The say function is a convenience for launching a small information dialog box.
> let say title desc = infoDialog win title desc
The main purpose of the launcher is to support the menu which lets you use the editor in each of its stages of development. There are a couple of ways of creating a menu (we’ll see the lower-level way later).
The simplest is to use menuPane to create a menu heading (e.g. ‘File’), menuItem to create an item in a menu (e.g. ‘Open’) and menuBar to set the menu for a frame. There are convenience functions for certain menu entries, notably the ‘Help’, ‘About’ and ‘Quit’ menu items, as these may require special handling on certain OS platforms, and using the convenience function ensures that you do this in the way expected on each OS.
It is worth quickly noting that for menu items, the text property is used for the menu text. Notice also that menu shortcuts and accelerators can be defined in the menu text itself. The wxWidgets documentation for wxMenu::Append() describes this format in detail.
> mnuSteps <- menuPane [text := "Steps"] > menuItem mnuSteps [on command := step1, > text := "Step &1 - Just a Text Field\tCtrl-1"] > menuItem mnuSteps [on command := step2, > text := "Step &2 - Open / Save / Save As...\tCtrl-2"] > menuItem mnuSteps [on command := step3, > text := "Step &3 - Undo / Redo...\tCtrl-3"] > menuItem mnuSteps [on command := step4, > text := "Step &4 - Cut / Copy / Paste...\tCtrl-4"] > menuItem mnuSteps [on command := step5, > text := "Step &5 - Find / Replace...\tCtrl-5"] > menuItem mnuSteps [on command := step6, > text := "Step &6 - Toolbar / Statusbar / Context Menus\tCtrl-6"] > menuQuit mnuSteps [on command := wxcAppExit] > > mnuHelp <- menuHelp  > menuAbout mnuHelp [on command := say "About wxHNotepad" > "Author: Fernando Brujo Benavides\nWebsite: http://github.com/elbrujohalcon/wxhnotepad"]
Once we have created a menu, it needs to be assigned to our Frame, and this is done with the menuBar property mentioned earlier. Notice that the menuBar takes a list of menuPane instances.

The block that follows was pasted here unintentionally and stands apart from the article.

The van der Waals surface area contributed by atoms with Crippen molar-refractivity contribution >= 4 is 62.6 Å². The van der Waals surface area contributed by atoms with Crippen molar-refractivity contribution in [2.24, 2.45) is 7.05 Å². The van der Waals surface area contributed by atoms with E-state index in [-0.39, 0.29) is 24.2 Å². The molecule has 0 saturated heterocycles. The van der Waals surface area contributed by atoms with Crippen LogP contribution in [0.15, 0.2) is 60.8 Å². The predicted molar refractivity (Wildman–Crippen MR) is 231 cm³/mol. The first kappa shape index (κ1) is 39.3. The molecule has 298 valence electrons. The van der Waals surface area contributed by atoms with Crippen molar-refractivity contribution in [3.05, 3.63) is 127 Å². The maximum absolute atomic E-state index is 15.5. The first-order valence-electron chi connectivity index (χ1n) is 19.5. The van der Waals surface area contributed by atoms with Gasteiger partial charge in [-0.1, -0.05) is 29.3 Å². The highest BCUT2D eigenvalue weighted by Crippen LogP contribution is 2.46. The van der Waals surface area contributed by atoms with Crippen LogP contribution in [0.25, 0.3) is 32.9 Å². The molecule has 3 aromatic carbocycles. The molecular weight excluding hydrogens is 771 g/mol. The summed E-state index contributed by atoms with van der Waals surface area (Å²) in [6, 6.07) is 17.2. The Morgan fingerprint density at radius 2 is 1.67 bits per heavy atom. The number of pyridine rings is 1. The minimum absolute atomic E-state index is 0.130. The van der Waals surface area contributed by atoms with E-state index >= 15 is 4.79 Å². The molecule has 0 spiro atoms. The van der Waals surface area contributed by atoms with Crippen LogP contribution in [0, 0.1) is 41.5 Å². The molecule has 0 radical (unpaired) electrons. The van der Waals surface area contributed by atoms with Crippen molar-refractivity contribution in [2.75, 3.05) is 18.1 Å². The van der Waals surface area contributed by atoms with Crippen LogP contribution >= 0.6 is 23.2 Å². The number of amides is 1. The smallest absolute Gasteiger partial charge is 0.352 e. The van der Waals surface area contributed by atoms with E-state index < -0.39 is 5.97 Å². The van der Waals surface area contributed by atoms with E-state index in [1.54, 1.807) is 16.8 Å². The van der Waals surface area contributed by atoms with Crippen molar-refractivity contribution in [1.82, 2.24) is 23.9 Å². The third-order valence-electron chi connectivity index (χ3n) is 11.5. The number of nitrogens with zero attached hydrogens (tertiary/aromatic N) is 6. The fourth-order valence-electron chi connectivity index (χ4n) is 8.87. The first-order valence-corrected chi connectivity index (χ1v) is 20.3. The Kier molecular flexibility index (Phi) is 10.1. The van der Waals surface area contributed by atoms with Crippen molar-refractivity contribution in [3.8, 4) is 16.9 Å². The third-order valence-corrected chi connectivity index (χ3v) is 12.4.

We finally make the Frame visible. There’s a neat trick to note here: what we are trying to do is to create a Frame which contains nothing but a menu. This is no problem on OSX, but Windows and Linux don’t really support it. However, if you set the clientSize property of the Frame to (0,0) then you get much the same effect.
> set win [menuBar := [mnuSteps, mnuHelp], > visible := True, clientSize := sz 0 0]
Text editor: step 1
This is the absolutely minimal, first stage text editor. It consists of nothing more than a text control inside a Frame. No menu. No dialogs and no real functionality. Perhaps the only aspect of interest is to note that
it is easy to make a wxHaskell application with more than one Frame, should you wish to.
Since this is the second time we have mentioned clientSize, it is probably worth a moment to explain what this means. There are several different ways to look at the size of a window. Two of the
most important are:
- clientSize The size available for displaying information inside a window – i.e. if the clientSize is (640, 480), this means that there are 640 x 480 (width x height) pixels available for displaying information. Borders, window decorations and so on take up additional space.
- virtualSize The size which would be needed to display all of the information contained in the window. Often the clientSize and virtualSize are the same, but if there is more information in the window than can be displayed fully (i.e. if you need a scroll bar) then the clientSize will be smaller than the virtualSize.
There is one new call in the snippet below: textCtrl constructs a text control. As parameters it requires a parent window (which in this case will be the Frame, win) and a list of properties. All non top-level windows require their parent as a parameter, since wxWidgets keeps windows in a hierarchy rooted at the top-level.
> step1 = > do > win <- frame [text := "wxhNotepad - Step 1", visible := False] > > editor <- textCtrl win [font := fontFixed, > text := "This is our first step in the " ++ > "developing of our text editor.\n" ++ > "Just a big text area where " ++ > "the user can read and write text\n" ++ > "That's not much, but it's just the " ++ > "beginning..."]
In the following snippet, we use the Layout mechanism to help us to fit our textCtrl inside the frame.
Layout is a conceptually elegant mechanism which allows you to describe the way in which the windows in an application are arranged and organized in a declarative manner.
The reality is that some aspects of the way that Layout works are rather complex and subtle (so much so that Layout will probably be the subject of a blog article or two of its own in the near future), but in this demonstration, Layout will work very well for us. I’d just ask that you don’t get discouraged if you have issues with more complex arrangements of controls using Layout.
Layout is specified using the layout property. It consists of a sequence of combinator functions which must ultimately resolve to a Attr w Layout type. For the moment, we just need to know that:
- widget requires a control as a parameter. It indicates how the specified control should be placed in the Layout.
- fill is a Layout transformer which indicates that the Layout to which it is applied should stretch and expand into the available area.
The documentation for Layout will give a better feel for what is happening, if you would like to understand more, but please bear in mind that this is a fairly complex subject, since what Layout is actually doing is to create sizer instances from the Layout specification, and sizers are a fairly large subject in themselves.
> set win [layout := fill $ widget editor, > clientSize := sz 640 480] > > focusOn editor > > set win [visible := True]